fast for a minimum of sixteen Fridays. Then, at the end, they will invite many girls (an odd number)
under the age of sixteen to share food with them as well as giving gifts, so that their fasting bears
fruit. They will offer their prayers, chanting to Santoshi Maa in the hope that contentment and
happiness will come about in their family.

On Saturday, Hindus will fast for Hanuman Ji and Sunny Dev. They will read the Hanuman Chalisa and
go to Hanuman Ji’s temple offering special flowers and oil. They will pour oil all over a ‘murti’(statue)
of Hanuman Ji’s head. They will read stories about Hanuman Ji and the Ramayan. Fasting on Saturdays
is usually observed by men (on Tuesdays and Thursdays men will fast as well as women).

On Sunday, Hindus will fast for all ‘Mata Jis’(goddesses). People will fast to keep all the Mata Jis
happy. They will visit Mataji’s temple. By fasting on Sunday, it is believed that you will get cosmic
energies from the goddesses (known as ‘Shakti’).
In addition to weekly fasting, people might also fast on particular religious days/festivals. Hindus fast
for a variety of reasons. One is from an astrological perspective. Some people believe that certain stars
in the galaxy at certain times of the year can be harmful to individual families. They might bring bad
health, misfortune and other evil spirits on earth. To ease the effect of these stars, people will fast
and offer their prayers, to make them psychologically stronger and able to cope with such misfortunes.
Another reason for fasting is based on what their stars say (from their birth). This is recorded in the
Janma Patrika (a book that records the position of the galaxy’s stars at the time of birth). Many people
will fast as guided by the astrologer/priest.

There are many advantages to fasting. From a health point of view, by giving your body (stomach) a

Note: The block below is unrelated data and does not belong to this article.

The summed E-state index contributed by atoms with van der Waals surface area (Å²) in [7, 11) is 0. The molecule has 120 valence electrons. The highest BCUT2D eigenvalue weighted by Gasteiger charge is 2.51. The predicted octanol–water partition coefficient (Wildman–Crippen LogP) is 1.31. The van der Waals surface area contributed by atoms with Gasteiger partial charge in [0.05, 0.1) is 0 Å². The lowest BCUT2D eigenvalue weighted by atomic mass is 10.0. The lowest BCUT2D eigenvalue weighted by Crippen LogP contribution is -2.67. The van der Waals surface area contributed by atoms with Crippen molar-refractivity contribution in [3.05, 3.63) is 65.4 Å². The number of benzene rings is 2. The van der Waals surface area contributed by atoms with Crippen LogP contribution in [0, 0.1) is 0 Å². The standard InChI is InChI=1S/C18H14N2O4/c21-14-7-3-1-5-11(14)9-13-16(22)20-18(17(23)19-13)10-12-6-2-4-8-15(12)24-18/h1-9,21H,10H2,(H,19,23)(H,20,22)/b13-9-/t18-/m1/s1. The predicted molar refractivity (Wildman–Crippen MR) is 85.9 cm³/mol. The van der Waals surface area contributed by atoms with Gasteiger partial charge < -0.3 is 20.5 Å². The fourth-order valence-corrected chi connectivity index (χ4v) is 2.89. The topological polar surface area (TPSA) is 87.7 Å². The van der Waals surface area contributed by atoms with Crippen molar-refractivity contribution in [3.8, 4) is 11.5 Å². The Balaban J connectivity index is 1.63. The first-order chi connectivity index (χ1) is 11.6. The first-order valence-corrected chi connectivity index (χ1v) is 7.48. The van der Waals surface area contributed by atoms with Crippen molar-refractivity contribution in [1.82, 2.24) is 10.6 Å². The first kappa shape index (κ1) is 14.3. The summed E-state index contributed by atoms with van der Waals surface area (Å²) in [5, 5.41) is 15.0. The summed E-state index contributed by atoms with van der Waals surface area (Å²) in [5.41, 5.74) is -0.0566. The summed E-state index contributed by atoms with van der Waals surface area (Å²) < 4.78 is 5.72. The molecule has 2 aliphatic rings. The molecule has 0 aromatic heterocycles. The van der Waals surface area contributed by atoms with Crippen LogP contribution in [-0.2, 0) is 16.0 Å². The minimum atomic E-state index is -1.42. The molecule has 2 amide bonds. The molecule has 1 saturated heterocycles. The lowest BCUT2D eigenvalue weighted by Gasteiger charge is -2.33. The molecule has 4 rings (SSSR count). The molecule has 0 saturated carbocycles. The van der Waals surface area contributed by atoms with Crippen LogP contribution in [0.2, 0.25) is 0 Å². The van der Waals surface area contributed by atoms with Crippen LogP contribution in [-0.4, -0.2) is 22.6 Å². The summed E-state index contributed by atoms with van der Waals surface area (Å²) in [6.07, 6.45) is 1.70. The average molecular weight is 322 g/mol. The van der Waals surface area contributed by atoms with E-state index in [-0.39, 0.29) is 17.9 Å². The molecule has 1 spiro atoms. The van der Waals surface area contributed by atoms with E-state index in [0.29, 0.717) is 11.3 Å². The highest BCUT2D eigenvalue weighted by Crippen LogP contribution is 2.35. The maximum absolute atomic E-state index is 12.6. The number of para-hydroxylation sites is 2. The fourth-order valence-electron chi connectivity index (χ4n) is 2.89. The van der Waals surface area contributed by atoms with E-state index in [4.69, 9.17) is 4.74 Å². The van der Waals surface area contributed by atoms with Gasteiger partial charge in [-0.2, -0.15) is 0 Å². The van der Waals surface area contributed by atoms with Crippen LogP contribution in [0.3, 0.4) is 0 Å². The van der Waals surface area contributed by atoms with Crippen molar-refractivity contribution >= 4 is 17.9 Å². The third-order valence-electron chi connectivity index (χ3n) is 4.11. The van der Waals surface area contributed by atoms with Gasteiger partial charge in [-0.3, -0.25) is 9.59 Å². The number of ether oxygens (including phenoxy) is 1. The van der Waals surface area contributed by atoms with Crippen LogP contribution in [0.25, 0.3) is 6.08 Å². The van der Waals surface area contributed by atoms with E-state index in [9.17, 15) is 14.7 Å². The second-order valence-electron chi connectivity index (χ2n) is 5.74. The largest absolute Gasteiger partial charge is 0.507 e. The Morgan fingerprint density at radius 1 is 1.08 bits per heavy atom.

rest, your indigestion system improves and generally you will become healthier. Sleeping is improved
by having a lighter stomach. Fasting also brings about a ‘feel good’ factor. The second advantage is
that it helps you save on time. The time saved can be offered for charity work or doing good deeds for
others. It saves money by not having to shop for food or cook. Any money saved can be donated to good
causes. Fasting can be good for your health as long as it is not too excessive.

Names and technical terms may vary according to the Indian dialect and Hindu tradition. For example,
‘Laskshmi’ may be more familiar to some readers as ‘Lakshmi’, ‘Ramayan’ as ‘Ramayana’,
‘Mahabharat’ as ‘Mahabharata’, and ‘Bhagvad Gita’ as ‘Bhagavad Gita’.

Fasting in Hinduism by Manisha Sharma & Natu Patel

Fasting (Religious)
As explained in The Mahabharata - Santi Parva -
Section CCXXI
(Abridged)

Yudhishthira said: Common people say that fasting is TAPAS


(penances). Is fasting, however, really so, or is penance
something different?"

Bhishma said: People do regard fast, measured by months or


fortnights or days, as penance. In the opinion, however of the
good, such is not penance. On the other hand, fast is an
impediment to the acquisition of the knowledge of the Soul. The
renunciation of acts (that is so difficult for all) and humility
(consisting in the worship of all creatures and consideration for
them all) constitute the highest penance. That is distinguished
above all kinds of penance.

He who betakes himself to such penance is regarded as one that


is always fasting and that is always leading a life of
Brahmacharya (celibacy). Such a Brahman will become a Muni
always, a deity evermore, even if he lives in the bosom of a